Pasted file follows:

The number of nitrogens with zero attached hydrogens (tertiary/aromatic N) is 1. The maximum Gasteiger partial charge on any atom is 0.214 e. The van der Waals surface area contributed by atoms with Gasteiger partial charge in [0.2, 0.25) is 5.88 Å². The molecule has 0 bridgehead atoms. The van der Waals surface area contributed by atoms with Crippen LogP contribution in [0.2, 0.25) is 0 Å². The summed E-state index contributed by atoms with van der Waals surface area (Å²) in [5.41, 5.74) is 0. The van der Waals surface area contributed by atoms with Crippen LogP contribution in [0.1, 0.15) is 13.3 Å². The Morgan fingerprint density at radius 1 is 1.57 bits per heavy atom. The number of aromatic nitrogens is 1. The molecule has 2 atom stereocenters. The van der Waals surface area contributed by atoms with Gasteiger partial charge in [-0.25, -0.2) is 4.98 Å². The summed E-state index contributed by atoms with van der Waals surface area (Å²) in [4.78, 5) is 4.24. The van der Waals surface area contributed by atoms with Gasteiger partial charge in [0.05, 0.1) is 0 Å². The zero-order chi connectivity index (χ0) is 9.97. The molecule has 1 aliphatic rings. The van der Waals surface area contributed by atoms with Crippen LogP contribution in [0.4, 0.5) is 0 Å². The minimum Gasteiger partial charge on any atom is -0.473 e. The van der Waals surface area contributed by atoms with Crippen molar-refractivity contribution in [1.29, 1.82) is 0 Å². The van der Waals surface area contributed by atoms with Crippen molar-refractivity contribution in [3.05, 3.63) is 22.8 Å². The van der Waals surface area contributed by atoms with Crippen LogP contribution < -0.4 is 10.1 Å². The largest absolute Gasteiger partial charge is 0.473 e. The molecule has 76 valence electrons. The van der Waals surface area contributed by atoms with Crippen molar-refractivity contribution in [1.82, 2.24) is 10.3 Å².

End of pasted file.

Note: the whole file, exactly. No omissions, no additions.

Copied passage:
The number of nitrogens with zero attached hydrogens (tertiary/aromatic N) is 1. The maximum Gasteiger partial charge on any atom is 0.214 e. The van der Waals surface area contributed by atoms with Gasteiger partial charge in [0.2, 0.25) is 5.88 Å². The molecule has 0 bridgehead atoms. The van der Waals surface area contributed by atoms with Crippen LogP contribution in [0.2, 0.25) is 0 Å². The summed E-state index contributed by atoms with van der Waals surface area (Å²) in [5.41, 5.74) is 0. The van der Waals surface area contributed by atoms with Crippen LogP contribution in [0.1, 0.15) is 13.3 Å². The Morgan fingerprint density at radius 1 is 1.57 bits per heavy atom. The number of aromatic nitrogens is 1. The molecule has 2 atom stereocenters. The van der Waals surface area contributed by atoms with Gasteiger partial charge in [-0.25, -0.2) is 4.98 Å². The summed E-state index contributed by atoms with van der Waals surface area (Å²) in [4.78, 5) is 4.24. The van der Waals surface area contributed by atoms with Gasteiger partial charge in [0.05, 0.1) is 0 Å². The zero-order chi connectivity index (χ0) is 9.97. The molecule has 1 aliphatic rings. The van der Waals surface area contributed by atoms with Crippen LogP contribution in [0.4, 0.5) is 0 Å². The minimum Gasteiger partial charge on any atom is -0.473 e. The van der Waals surface area contributed by atoms with Crippen molar-refractivity contribution in [1.29, 1.82) is 0 Å². The van der Waals surface area contributed by atoms with Crippen molar-refractivity contribution in [3.05, 3.63) is 22.8 Å². The van der Waals surface area contributed by atoms with Crippen LogP contribution < -0.4 is 10.1 Å². The largest absolute Gasteiger partial charge is 0.473 e. The molecule has 76 valence electrons. The van der Waals surface area contributed by atoms with Crippen molar-refractivity contribution in [1.82, 2.24) is 10.3 Å².